Inflation down in February; raises hope for interest rate cut
Retail inflation eased in February as food prices rose at a slower pace, while Wholesale Price Index stayed in negative territory for the 16th month, raising expectations of interest rate cut by the Reserve Bank next month.
New Delhi: Retail inflation eased in February as food prices rose at a slower pace, while Wholesale Price Index stayed in negative territory for the 16th month, raising expectations of interest rate cut by the Reserve Bank next month.
Retail inflation, as measured by the Consumer Price Index (CPI), rose by 5.18 percent in February, lower than 5.69 percent in January.
After rising for five months in a row, retail inflation in February fell to 3-month low of 5.18 percent as food prices including vegetables, pulses and fruits became rose at a much slower pace.
WPI-based inflation also declined for the month. It was (-)0.91 percent, led by tumbling oil prices, according to data released by Ministry of Commerce and Industry. It was (-)0.9 percent in January.
The declining inflation and negative industrial outlook have strengthened a case for RBI cutting interest rate in its first bi-monthly monetary policy for 2016-17 on April 5.
Consumer food prices rose by a lower 5.3 percent in February, as opposed to 6.85 percent increase in January. Fruit prices dipped 0.7 percent, while prices of pulses rose about 38 percent.
RBI Governor Raghuram Rajan had on Saturday stated that government sticking to fiscal consolidation roadmap of reducing deficit to 3.5 percent of the GDP in 2016-17 was comforting. On how that would feed into monetary policy, he had said "wait and see".
The central bank aims to bring down CPI inflation, which it tracks closely to set its interest rate policy, to 5 percent by March 2017 and 4 percent a year later.
"A further cut in the policy rate at this juncture and its transmission by the banks in the form of lower lending rates would benefit both, companies and consumers alike, and impart some momentum to the still weak investment and consumption cycle," industry chamber Ficci said.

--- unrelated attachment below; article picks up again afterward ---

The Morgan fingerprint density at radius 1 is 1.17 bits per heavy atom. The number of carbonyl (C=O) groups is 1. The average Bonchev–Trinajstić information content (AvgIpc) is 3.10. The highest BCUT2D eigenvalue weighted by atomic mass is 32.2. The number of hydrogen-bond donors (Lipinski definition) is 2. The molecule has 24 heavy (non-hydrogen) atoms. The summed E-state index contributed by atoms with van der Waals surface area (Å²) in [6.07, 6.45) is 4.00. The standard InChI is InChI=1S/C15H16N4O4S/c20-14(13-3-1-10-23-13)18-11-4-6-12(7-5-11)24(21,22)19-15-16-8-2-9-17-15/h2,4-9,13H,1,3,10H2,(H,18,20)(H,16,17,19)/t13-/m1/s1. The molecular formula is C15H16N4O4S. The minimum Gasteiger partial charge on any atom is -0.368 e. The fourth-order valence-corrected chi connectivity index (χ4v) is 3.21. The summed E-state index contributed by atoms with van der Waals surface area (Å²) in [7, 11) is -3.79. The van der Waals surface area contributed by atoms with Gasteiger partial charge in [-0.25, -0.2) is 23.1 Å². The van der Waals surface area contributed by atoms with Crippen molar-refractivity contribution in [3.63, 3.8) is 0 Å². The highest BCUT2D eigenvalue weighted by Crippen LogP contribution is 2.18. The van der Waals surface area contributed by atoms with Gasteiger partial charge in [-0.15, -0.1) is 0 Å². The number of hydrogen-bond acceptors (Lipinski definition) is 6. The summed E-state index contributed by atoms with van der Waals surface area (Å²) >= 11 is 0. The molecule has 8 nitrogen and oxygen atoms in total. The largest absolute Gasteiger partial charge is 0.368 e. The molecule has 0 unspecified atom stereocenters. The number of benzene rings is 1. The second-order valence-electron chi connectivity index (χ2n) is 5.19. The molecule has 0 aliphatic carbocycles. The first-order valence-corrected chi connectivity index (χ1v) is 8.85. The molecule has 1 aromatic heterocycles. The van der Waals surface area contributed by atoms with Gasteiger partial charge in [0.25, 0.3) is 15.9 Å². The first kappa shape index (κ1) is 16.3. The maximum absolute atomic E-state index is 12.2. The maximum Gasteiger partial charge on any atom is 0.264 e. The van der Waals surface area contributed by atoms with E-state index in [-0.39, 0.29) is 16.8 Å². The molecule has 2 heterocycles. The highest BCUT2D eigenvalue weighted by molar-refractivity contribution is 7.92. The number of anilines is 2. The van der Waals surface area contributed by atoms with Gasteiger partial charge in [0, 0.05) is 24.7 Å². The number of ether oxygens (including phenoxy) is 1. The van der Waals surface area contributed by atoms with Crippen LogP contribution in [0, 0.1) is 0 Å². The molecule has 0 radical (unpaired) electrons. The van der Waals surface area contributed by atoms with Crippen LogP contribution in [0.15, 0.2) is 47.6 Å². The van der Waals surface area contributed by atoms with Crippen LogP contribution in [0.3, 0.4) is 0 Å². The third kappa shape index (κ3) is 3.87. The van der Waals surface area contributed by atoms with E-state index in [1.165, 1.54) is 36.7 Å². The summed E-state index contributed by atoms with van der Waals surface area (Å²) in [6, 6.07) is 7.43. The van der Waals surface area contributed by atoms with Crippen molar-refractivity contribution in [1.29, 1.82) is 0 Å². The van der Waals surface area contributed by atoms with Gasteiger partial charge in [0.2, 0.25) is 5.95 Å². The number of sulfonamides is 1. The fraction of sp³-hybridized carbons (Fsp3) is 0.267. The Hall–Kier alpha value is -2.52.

Assocham too pressed for a rate cut arguing that the government has fulfilled its commitment of sticking to the fiscal consolidation path by deciding to keep the deficit for 2016-17 at 3.5 percent of GDP.
"Therefore, it gives the room to RBI to ease liquidity and reduce interest rates to dispense with deficient demand in the economy," the chamber said.
According to Richa Gupta, Senior Director, Deloitte India, said retail inflation, in line with the trend in WPI, also came in below consensus estimates, primarily on the back of lower food inflation.
Overall food inflation declined by 1.2 percent to touch 5.5 percent in February while fuel and power inflation eased on decline in international prices since the beginning of the year.
However, "structural rigidities will keep overall inflation from falling down any time soon and pose challenge to RBI in its bid to achieve the 5 percent target next year".
Overall, the latest print on inflation is likely to provide comfort to RBI and "we could possibly see one more rate cut in the upcoming policy meeting", she said.
Also, any further easing would be contingent on the effect of the implementation of the Pay Commission, quantum and spread of rains and the evolving situation in the global economy.